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Hip FAI Diagnosis, Treatment, and Recovery

Reviewed by Dr. David Crawford

The hip is a ball and socket joint. It is made up of the femoral head and the acetabulum (the socket). The cartilage inside the joint protects the bones from rubbing together, which could lead to experiencing pain.

Hip impingement, also known as femoroacetabular impingement (FAI), is a condition where there is damage to the labrum or articular cartilage in the hip joint.

If you are experiencing hip pain, schedule an appointment with JIS Orthopedics today. We have offices conveniently located in New Albany and St. Clairsville, OH. Our hip specialists can help address any hip pain concerns that you may have!

Causes of Hip Impingement

Hip impingement occurs when there is deformity either in the ball part of the hip joint, called the femoral head, or the socket, known as the acetabulum. This is why the condition is also referred to as femoral acetabular impingement. There are two main causes of hip impingement: cam impingement and pincer impingement.

Cam Impingement

Cam impingement occurs when there is a deformity on the head of the femur bone. If the ball is not round, it can get jammed in the hip while the hip is bent.

Pincer Impingement

Pincer impingement occurs if the front rim of the socket sticks out too far. During normal hip flexion, the femoral neck (the part below the head) can jam on the rim.

There can be some instances where there is a problem with both the ball and the socket. The following are some of the other causes of hip impingement.

Legg-Calve-Perthes Disease

Legg-Calve-Perthes disease can cause hip impingement. This disease causes restricted blood flow to the hip and the bone can eventually die.

Slipped Capital Femoral Epiphysis

Slipped capital femoral epiphysis (SCFE) can occur in growing children, particularly when they are obese. The femoral head can separate from the rest of the femur at the growing end of the bone.

Coxa Vara

Coxa vara is a very rare condition where the femoral head and the rest of the femur grow at different rates, which leads to deformity.

What Are the Symptoms of Hip Impingement?

The main symptoms of hip impingement include pain in the groin area and a decreased range of motion in the hip.

It’s possible to have hip impingement for many years without showing any symptoms, as it often does not cause pain in its early stages. When it does start to cause pain, the condition is referred to as hip impingement syndrome.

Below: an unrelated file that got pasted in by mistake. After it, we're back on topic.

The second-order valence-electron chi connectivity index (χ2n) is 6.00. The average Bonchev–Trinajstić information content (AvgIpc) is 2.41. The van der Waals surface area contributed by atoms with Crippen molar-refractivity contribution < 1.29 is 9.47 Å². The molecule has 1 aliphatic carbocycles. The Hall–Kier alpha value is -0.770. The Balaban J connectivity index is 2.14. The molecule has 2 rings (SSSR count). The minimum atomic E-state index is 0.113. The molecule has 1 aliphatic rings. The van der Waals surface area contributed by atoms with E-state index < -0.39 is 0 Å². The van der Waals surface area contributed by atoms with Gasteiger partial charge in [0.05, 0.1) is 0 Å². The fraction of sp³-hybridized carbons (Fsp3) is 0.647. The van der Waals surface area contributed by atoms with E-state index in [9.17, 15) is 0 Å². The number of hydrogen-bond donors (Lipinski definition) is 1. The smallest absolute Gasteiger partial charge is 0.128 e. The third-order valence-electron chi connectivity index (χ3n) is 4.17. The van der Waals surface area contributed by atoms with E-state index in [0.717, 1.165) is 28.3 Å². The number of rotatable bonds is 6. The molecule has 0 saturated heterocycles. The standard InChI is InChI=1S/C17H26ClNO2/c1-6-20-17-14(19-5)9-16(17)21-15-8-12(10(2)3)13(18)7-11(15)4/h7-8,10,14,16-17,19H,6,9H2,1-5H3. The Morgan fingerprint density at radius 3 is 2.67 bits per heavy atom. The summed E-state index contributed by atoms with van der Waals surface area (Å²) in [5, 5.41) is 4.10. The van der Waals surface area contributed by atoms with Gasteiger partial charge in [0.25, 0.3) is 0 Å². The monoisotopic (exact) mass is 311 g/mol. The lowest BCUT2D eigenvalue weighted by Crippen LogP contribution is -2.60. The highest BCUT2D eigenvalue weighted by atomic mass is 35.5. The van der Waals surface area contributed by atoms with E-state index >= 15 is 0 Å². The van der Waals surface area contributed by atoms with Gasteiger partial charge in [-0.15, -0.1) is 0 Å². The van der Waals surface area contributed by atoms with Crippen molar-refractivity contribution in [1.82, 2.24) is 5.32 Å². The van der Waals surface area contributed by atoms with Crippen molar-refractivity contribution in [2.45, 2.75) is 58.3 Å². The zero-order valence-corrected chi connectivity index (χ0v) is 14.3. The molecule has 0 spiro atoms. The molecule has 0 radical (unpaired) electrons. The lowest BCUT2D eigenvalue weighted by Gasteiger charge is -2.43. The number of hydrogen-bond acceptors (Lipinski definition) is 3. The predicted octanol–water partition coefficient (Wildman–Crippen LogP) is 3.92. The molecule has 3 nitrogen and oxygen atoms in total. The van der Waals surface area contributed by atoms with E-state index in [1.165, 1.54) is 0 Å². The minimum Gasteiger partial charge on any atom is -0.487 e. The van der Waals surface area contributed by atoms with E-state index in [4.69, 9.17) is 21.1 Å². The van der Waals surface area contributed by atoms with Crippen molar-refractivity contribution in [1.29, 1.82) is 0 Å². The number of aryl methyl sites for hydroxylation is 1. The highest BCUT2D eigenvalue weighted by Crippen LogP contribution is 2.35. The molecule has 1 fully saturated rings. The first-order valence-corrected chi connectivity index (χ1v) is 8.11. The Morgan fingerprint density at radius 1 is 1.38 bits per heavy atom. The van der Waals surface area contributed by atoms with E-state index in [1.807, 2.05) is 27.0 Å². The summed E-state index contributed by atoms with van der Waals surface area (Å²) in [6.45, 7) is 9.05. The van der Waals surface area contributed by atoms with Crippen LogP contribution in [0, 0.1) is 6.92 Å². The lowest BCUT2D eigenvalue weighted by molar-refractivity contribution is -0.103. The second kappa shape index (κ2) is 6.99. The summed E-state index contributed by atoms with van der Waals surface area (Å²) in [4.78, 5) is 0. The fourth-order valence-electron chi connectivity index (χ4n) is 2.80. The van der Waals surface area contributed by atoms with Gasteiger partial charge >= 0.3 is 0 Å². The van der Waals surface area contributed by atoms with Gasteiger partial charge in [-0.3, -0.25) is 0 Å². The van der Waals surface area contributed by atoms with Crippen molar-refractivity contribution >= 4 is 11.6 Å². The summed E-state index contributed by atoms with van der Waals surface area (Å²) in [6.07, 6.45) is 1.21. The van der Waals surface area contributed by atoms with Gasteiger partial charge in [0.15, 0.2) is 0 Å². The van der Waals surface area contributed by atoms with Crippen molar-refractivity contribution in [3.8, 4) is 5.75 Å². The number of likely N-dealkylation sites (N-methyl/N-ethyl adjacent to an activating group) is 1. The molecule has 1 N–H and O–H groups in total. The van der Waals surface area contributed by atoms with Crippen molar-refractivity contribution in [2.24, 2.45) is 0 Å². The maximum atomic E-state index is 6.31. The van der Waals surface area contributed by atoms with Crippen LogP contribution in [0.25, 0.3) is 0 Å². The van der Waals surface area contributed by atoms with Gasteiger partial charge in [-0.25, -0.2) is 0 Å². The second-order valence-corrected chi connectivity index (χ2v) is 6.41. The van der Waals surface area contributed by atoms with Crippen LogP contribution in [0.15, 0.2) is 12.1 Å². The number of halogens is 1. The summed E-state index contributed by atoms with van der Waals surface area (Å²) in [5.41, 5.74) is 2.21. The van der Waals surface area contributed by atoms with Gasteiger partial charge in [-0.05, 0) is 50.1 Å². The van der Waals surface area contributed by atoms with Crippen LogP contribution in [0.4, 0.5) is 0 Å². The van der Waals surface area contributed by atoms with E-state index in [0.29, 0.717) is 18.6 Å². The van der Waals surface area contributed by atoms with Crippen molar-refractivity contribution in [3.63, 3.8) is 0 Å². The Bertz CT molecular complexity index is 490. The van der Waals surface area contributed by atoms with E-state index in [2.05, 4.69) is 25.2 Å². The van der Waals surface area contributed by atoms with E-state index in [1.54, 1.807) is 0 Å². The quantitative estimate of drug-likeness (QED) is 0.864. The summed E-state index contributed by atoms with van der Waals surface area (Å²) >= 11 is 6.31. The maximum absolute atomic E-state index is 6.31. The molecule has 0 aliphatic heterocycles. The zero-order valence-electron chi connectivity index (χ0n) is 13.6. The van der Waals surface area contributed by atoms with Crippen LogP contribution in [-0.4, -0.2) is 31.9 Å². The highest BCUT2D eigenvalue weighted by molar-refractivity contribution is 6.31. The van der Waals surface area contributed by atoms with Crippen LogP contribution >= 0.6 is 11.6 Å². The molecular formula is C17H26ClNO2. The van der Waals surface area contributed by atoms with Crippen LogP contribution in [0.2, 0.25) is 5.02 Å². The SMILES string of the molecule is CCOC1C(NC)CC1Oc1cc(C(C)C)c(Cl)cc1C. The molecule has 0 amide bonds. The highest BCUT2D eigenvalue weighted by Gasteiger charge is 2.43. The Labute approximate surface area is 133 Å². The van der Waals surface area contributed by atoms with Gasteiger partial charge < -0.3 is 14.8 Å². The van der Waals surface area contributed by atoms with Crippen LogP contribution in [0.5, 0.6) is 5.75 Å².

Symptoms may begin with pain when hip flexion reaches its upper limits. Over time, the pain may be felt during activities such as sitting down for extended periods or walking up a hill.

If you have pain at night or while walking on flat ground, this may be a sign that the cartilage is wearing away. This could also be an indication that you have started to develop osteoarthritis.

How Can Hip Impingement Be Diagnosed?

Your orthopedic doctor will use several diagnostic methods to determine if you have hip impingement.

First, your doctor will want to know what symptoms you are experiencing. Then they will perform a physical examination, testing your hip’s range of motion. And finally, they may request that you undergo some imaging tests.

Your orthopedic doctor may use the following imaging tests to diagnose hip impingement:

  • X-rays give a detailed image of bone structures. The images can show if you have any irregularities in your femoral head or the acetabular rim.
  • Magnetic resonance imaging (MRI) scans are able to show soft tissue. These scans can show if there are any tears in the cartilage, including the labrum and articular cartilage.
  • CT scans produce a detailed image of the layers of soft tissue. These scans help your doctor determine whether you will need surgery.

How to Treat Hip Impingement Pain

To treat hip impingement pain, you should start with non-surgical methods to keep the pain under control. The following treatment options can help manage your hip impingement pain:

  • Rest: Resting may give some relief if you have overworked your hip joint.
  • Modifying your activities: Try changing your daily activities to limit hip movement.
  • Exercise: Some exercises can be done at home to strengthen the muscles that support your hip.
  • Physical therapy: A physical therapist can give you specific exercises to help strengthen your hip muscles.
  • NSAIDs: Anti-inflammatory medications, such as ibuprofen, can help reduce pain and inflammation.

If non-surgical treatments do not help in relieving pain, then your orthopedic doctor may recommend surgical treatment. The following surgical treatments are available for hip impingement:

  1. Hip Arthroscopy: Arthroscopic surgery is a minimally invasive surgery that is used to treat hip impingement pain. Small incisions are made to access the damaged cartilage.
  2. Hip Replacement: A hip replacement procedure may be necessary if the cartilage damage is severe.

Treat Your Hip Pain Today!

If you are experiencing hip pain, schedule an appointment with JIS Orthopedics today. We have offices conveniently located in New Albany and St. Clairsville, OH. Our hip specialists are ready to help you relieve your hip pain!


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